Trump: “As far as her comments on the so-called ‘birther’ issue, I don’t need Ms. Collins’s advice. There is a very large segment of our society who believe that Barack Obama, indeed, was not born in the United States. His grandmother from Kenya stated, on tape, that he was born in Kenya and she was there to watch the birth.”

Collins: “In a potential Republican field that includes Michele Bachmann, Sarah Palin and Newt Gingrich, it’s hard to come up with a line of attack loopy enough to stand out from the pack. But darned if Trump didn’t manage to find one.”

Trump: “The term used by Ms. Collins—‘birther’—is very derogatory and is meant in a derogatory way. Had this been George Bush or almost any other President or Presidential aspirant, they would never have been allowed to attain office, or would have been thrown out of office very quickly.”

Collins: “Vote for Donald Trump, the man who can make Bill O’Reilly look like the most sensible guy in the room.”

Trump: “For some reason, the press protects President Obama beyond anything or anyone I have ever seen. What they don’t realize is that if he was not born in the United States, they would have uncovered the greatest ‘scam’ in the history of our country. In other words, they would become the hottest writer since Watergate, or beyond.”

Collins: “During one down period, I referred to him in print as a ‘financially embattled thousandaire’ and he sent me a copy of the column with my picture circled and ‘The Face of a Dog!’ written over it.”

Trump: “Open your eyes, Gail, there’s at least a good chance that Barack Hussein Obama has made mincemeat out of our great and cherished Constitution!”

Gail Collins, columnist and 2000 Pulitzer-finalist,
“Donald Trump Gets Weirder,” The New York Times, April 1, 2011
Donald Trump, businessman and potential presidential candidate,
letter to the editor, “Donald Trump Responds,” The New York Times, April 7, 2011

Editorial Comment: Jane, you ignorant slut!
See classic SNL YouTube

News Note: RonNell Andersen Jones, a Utah State journalism alumna, comes back to campus Thursday to deliver a Morris Media & Society Lecture based on her experiences as a clerk to Associate Justice Sandra Day O’Connor on the U.S. Supreme Court. “The Blame Game: The People, The Press and The U.S. Supreme Court.” Thursday, April 14, 9-10:15 a.m. Free & the public is invited. Click here for details.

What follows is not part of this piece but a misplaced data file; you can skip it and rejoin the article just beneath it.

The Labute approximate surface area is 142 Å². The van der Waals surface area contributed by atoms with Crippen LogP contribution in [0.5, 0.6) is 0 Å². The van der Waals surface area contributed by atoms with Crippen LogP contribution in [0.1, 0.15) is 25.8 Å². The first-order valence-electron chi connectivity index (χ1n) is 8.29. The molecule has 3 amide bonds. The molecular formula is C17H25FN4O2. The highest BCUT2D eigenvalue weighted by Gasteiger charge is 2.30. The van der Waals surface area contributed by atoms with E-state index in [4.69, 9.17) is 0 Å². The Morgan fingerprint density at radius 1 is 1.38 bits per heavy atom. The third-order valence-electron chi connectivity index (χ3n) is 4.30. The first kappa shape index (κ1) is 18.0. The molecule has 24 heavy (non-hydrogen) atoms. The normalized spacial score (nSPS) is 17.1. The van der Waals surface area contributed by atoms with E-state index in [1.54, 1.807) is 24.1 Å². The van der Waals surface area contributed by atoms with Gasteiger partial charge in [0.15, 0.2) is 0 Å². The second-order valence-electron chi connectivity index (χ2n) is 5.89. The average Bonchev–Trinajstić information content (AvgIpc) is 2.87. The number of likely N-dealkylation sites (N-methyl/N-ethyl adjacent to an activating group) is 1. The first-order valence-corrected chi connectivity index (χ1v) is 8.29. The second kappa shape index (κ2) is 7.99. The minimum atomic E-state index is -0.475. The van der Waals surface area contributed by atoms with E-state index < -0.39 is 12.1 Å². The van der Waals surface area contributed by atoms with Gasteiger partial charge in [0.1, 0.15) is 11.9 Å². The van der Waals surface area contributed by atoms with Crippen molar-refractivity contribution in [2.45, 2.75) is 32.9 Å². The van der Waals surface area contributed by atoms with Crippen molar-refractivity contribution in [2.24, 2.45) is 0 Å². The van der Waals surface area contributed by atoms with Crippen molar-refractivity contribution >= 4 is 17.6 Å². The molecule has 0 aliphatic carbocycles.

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Monday, April 11, 2011

Memo to Washington

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Still Needs A-Changin’

“Come senators, congressmen
Please heed the call
Don’t stand in the doorway
Don’t block up the hall
For he that gets hurt
Will be he who has stalled
There’s a battle outside and it is ragin’
It’ll soon shake your windows and rattle your walls
For the times they are a-changin’.”

—Bob Dylan, philosopher-bard, 1963

Editorial Comment: Plus ├ža change, plus c’est la meme chose.

Related: Debate over Dylan’s China concerts
• Maureen Dowd, The New York Times. “Blowin’ in the Idiot Wind,” April 9, 2011
• James Fallows, The Atlantic. Did Dylan Sell Out? April 10, 2011

News Note: RonNell Andersen Jones, a Utah State journalism alumna, comes back to campus Thursday to deliver a Morris Media & Society Lecture based on her experiences as a clerk to Associate Justice Sandra Day O’Connor on the U.S. Supreme Court. “The Blame Game: The People, The Press and The U.S. Supreme Court.” Thursday, April 14, 9-10:15 a.m. Free & the public is invited. Click here for details.

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Friday, April 8, 2011

Rats

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Crisis Mode

“Scholars and commentators have been talking for some time about how the death of newspapers could have serious consequences for the quality of newsgathering. My research demonstrates a second, largely ignored ramification. The death of newspapers seriously threatens to put an end to some of the most important legal efforts in our democracy. . . .

“For generations, newspapers and newspaper organizations have expended substantial resources to litigate major cases to the U.S. Supreme Court to ensure that trials are open to the public. They have funded the drafting of virtually every piece of open-government legislation on both a federal and a state level. They have then gone on to fund litigation efforts to ensure that these statutes, once passed, are obeyed by government officials. The death of newspapers can be expected to pose a serious constitutional crisis.”

—RonNell Andersen Jones, BYU law professor and former newspaper editor,
New study IDs threats the ‘death of newspapers’ may have on open government,” March 2011
(See Jones’ research abstract.)

Editorial Comment: You get lotsa rats when the watchdog dies.

News Note: RonNell Andersen Jones, a Utah State journalism alumna, comes back to campus next week to deliver a Morris Media & Society Lecture based on her experiences as a clerk to Justice Sandra Day O’Connor on the U.S. Supreme Court. Free & the public is invited. Click here for details.

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Thursday, April 7, 2011

Silversmithing

.
Glenn Revere